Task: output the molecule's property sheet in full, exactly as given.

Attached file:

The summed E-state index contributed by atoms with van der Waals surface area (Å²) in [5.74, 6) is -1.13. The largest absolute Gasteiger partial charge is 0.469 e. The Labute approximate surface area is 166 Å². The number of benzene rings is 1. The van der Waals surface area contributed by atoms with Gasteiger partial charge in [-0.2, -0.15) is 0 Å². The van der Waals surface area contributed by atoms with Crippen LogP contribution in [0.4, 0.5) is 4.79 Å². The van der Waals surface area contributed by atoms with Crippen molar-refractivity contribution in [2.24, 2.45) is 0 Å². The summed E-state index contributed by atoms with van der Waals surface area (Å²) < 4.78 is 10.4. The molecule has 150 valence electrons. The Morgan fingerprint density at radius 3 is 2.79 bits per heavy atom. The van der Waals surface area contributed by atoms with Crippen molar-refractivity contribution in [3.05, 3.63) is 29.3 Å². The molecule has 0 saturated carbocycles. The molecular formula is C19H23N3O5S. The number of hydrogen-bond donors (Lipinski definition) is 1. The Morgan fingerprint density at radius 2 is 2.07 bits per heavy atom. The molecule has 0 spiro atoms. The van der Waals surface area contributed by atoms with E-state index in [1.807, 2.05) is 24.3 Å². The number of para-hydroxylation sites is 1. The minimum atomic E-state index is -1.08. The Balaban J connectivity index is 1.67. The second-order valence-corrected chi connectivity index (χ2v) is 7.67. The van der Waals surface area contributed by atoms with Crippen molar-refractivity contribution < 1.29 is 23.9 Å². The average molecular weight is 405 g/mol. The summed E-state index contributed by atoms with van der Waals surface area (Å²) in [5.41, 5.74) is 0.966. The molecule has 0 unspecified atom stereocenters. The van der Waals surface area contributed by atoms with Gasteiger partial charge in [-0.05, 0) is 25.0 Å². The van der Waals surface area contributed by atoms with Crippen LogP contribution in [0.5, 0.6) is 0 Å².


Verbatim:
The summed E-state index contributed by atoms with van der Waals surface area (Å²) in [5.74, 6) is -1.13. The largest absolute Gasteiger partial charge is 0.469 e. The Labute approximate surface area is 166 Å². The number of benzene rings is 1. The van der Waals surface area contributed by atoms with Gasteiger partial charge in [-0.2, -0.15) is 0 Å². The van der Waals surface area contributed by atoms with Crippen LogP contribution in [0.4, 0.5) is 4.79 Å². The van der Waals surface area contributed by atoms with Crippen molar-refractivity contribution in [2.24, 2.45) is 0 Å². The summed E-state index contributed by atoms with van der Waals surface area (Å²) < 4.78 is 10.4. The molecule has 150 valence electrons. The Morgan fingerprint density at radius 3 is 2.79 bits per heavy atom. The van der Waals surface area contributed by atoms with Crippen molar-refractivity contribution in [3.05, 3.63) is 29.3 Å². The molecule has 0 saturated carbocycles. The molecular formula is C19H23N3O5S. The number of hydrogen-bond donors (Lipinski definition) is 1. The Morgan fingerprint density at radius 2 is 2.07 bits per heavy atom. The molecule has 0 spiro atoms. The van der Waals surface area contributed by atoms with E-state index in [1.807, 2.05) is 24.3 Å². The number of para-hydroxylation sites is 1. The minimum atomic E-state index is -1.08. The Balaban J connectivity index is 1.67. The second-order valence-corrected chi connectivity index (χ2v) is 7.67. The van der Waals surface area contributed by atoms with Crippen molar-refractivity contribution < 1.29 is 23.9 Å². The average molecular weight is 405 g/mol. The summed E-state index contributed by atoms with van der Waals surface area (Å²) in [5.41, 5.74) is 0.966. The molecule has 0 unspecified atom stereocenters. The van der Waals surface area contributed by atoms with Gasteiger partial charge in [-0.05, 0) is 25.0 Å². The van der Waals surface area contributed by atoms with Crippen LogP contribution in [0.5, 0.6) is 0 Å².